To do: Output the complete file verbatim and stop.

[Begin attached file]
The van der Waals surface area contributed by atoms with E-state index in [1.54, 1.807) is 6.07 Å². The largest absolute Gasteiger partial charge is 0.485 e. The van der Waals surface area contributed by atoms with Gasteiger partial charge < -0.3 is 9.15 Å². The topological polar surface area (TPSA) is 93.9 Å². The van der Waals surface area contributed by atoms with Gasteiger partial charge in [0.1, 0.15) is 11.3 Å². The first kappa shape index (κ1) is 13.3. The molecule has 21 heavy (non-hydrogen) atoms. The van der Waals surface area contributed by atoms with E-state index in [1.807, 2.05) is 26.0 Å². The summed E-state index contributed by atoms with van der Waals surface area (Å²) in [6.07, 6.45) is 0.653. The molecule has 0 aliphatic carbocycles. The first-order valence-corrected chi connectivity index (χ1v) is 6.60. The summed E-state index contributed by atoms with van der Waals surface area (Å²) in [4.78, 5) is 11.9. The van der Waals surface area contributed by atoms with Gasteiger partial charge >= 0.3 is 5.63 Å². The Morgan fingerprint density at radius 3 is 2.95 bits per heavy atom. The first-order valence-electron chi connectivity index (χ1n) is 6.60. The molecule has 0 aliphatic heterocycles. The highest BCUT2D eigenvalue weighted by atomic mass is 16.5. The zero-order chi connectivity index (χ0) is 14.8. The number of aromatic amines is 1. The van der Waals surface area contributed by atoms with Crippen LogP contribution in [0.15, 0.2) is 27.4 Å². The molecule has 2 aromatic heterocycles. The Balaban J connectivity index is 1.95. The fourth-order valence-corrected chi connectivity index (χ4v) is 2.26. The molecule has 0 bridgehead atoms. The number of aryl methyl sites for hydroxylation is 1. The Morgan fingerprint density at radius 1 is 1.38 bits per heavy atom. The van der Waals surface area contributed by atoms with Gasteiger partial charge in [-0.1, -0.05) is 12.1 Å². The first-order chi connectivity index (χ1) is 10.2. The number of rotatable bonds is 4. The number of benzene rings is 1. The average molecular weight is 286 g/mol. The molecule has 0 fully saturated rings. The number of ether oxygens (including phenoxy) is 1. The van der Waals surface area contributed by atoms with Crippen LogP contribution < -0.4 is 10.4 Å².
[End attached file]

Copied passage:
The van der Waals surface area contributed by atoms with E-state index in [1.54, 1.807) is 6.07 Å². The largest absolute Gasteiger partial charge is 0.485 e. The van der Waals surface area contributed by atoms with Gasteiger partial charge < -0.3 is 9.15 Å². The topological polar surface area (TPSA) is 93.9 Å². The van der Waals surface area contributed by atoms with Gasteiger partial charge in [0.1, 0.15) is 11.3 Å². The first kappa shape index (κ1) is 13.3. The molecule has 21 heavy (non-hydrogen) atoms. The van der Waals surface area contributed by atoms with E-state index in [1.807, 2.05) is 26.0 Å². The summed E-state index contributed by atoms with van der Waals surface area (Å²) in [6.07, 6.45) is 0.653. The molecule has 0 aliphatic carbocycles. The first-order valence-corrected chi connectivity index (χ1v) is 6.60. The summed E-state index contributed by atoms with van der Waals surface area (Å²) in [4.78, 5) is 11.9. The van der Waals surface area contributed by atoms with Gasteiger partial charge >= 0.3 is 5.63 Å². The Morgan fingerprint density at radius 3 is 2.95 bits per heavy atom. The first-order valence-electron chi connectivity index (χ1n) is 6.60. The molecule has 0 aliphatic heterocycles. The highest BCUT2D eigenvalue weighted by atomic mass is 16.5. The zero-order chi connectivity index (χ0) is 14.8. The number of aromatic amines is 1. The van der Waals surface area contributed by atoms with Crippen LogP contribution in [0.15, 0.2) is 27.4 Å². The molecule has 2 aromatic heterocycles. The Balaban J connectivity index is 1.95. The fourth-order valence-corrected chi connectivity index (χ4v) is 2.26. The molecule has 0 bridgehead atoms. The number of aryl methyl sites for hydroxylation is 1. The Morgan fingerprint density at radius 1 is 1.38 bits per heavy atom. The van der Waals surface area contributed by atoms with Gasteiger partial charge in [-0.1, -0.05) is 12.1 Å². The first-order chi connectivity index (χ1) is 10.2. The number of rotatable bonds is 4. The number of benzene rings is 1. The average molecular weight is 286 g/mol. The molecule has 0 fully saturated rings. The number of ether oxygens (including phenoxy) is 1. The van der Waals surface area contributed by atoms with Crippen LogP contribution < -0.4 is 10.4 Å².